Becoming accustomed to my home was a joy. I’m a master at pottering and I took great care in unpacking and arranging my belongings, stopping to enjoy a cup of tea out on deck, or to reposition my chilli plants in order to receive the most light in the ever-changing position of the stern.15 Coming home to a new location after a long shift at work was something I looked forward to immensely, as I discovered new areas of London and their Tube and Overground stops. I would chuckle to myself at the brief ownership I felt over a new neighbourhood, even if it was only mine for a few days. I would spot other boaters on the trains, casual creatures amongst the hordes of city workers and nighttime revellers. They were instantly recognisable with their grubby fingernails, fantastic tans, worn boots, loose shirts and a cork keyring hanging from their frayed pockets.

I moved the boat a lot in those first few weeks; short moves, occasionally with friends and more often than not with Megan’s assistance. My aim initially was to head east, where I could enjoy the remaining summer months near my work and Megan’s boat. From Alperton in West London, I journeyed through Kensal Rise and Little Venice, delighting every time I managed to complete a move without incident, and filling up on water with a hose trailing from a tap on the towpath to the bow of my boat where the tank is stored. With Megan on board, we tackled the Maida Vale and Islington tunnels, cruised through London Zoo and Regent’s Park and scaled the trio of iconic locks at Camden flanked by footbridges and hundreds of tourists and sunshine seekers. We travelled through the trendy neighbourhoods of Haggerston and Broadway Market and I took mental notes of all the places I wanted to stop for longer next time I passed, whenever that might be.

I would stand at the tiller with my support bubble of friends, chatting about everything and anything. We’d start the cruises with tea and biscuits, and end with a barbecue and beers on the roof, bringing candles out to keep the mozzies away and wrapping up in blankets as the sun set on another beautiful day on the canal network of London. When my friends were gone, I closed up the doors to the world outside and embraced being alone inside the boat. I had become used to being in close proximity with towpath users. No longer self-conscious, I felt comfortably hidden within my home and enjoyed overhearing snippets of conversation from those who didn’t know I was so close.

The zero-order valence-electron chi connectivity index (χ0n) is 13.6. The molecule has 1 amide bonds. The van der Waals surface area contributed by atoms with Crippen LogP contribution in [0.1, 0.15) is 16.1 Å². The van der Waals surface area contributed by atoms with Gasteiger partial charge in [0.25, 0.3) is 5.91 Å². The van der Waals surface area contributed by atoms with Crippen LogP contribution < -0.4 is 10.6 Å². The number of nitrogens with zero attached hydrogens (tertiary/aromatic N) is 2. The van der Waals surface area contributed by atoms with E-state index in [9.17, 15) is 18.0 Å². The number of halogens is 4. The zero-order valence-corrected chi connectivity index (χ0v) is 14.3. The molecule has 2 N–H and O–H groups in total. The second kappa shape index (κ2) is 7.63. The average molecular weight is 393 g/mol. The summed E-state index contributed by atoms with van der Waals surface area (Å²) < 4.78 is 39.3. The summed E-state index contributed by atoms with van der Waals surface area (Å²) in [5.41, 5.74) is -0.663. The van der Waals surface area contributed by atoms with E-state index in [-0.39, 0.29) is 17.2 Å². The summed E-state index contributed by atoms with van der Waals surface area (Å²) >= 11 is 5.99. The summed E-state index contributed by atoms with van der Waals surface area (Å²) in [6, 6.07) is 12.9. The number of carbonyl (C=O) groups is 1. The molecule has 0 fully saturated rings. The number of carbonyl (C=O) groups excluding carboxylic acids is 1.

I was forever repositioning my belongings. It had become clear that everything I owned would have to be on display and the careful placement of kitchen utensils and books, toiletries and tinned food was key to creating the boat’s warm ambience. There was no room for untidiness. I bought pot plants from Mare Street florists to fill every spare surface. My personality couldn’t hide on Argie, and I was enjoying discovering how both the boat and I were evolving in that regard.

Sleep had never been so peaceful. The evenings would turn in as the canal-side activity calmed. Boats stopped moving through, and the birdsong quietened. With limited electrical appliances at home to distract me, I was going to bed earlier and sleeping deeper. The boat’s movement rocked me into my slumber. It was humbling to wake up in bed, so close to the water and canal wildlife.

This was not only my first boat, but my first time living alone, and I was enjoying every minute of it.

Hannah PierceFollowing the publication of All Boats Are Sinking (Summersdale Publishers), Hannah looks forward to taking on her next writing project, and intends to find inspiration through her imminent foray into a little-known thing called “motherhood”. She now lives in South London with one foot still firmly rooted on Argie – moored somewhere in the UK.

Hannah's book is available from Summersdale Publishers as an e-book or in Paberback. It is also available on Amazon.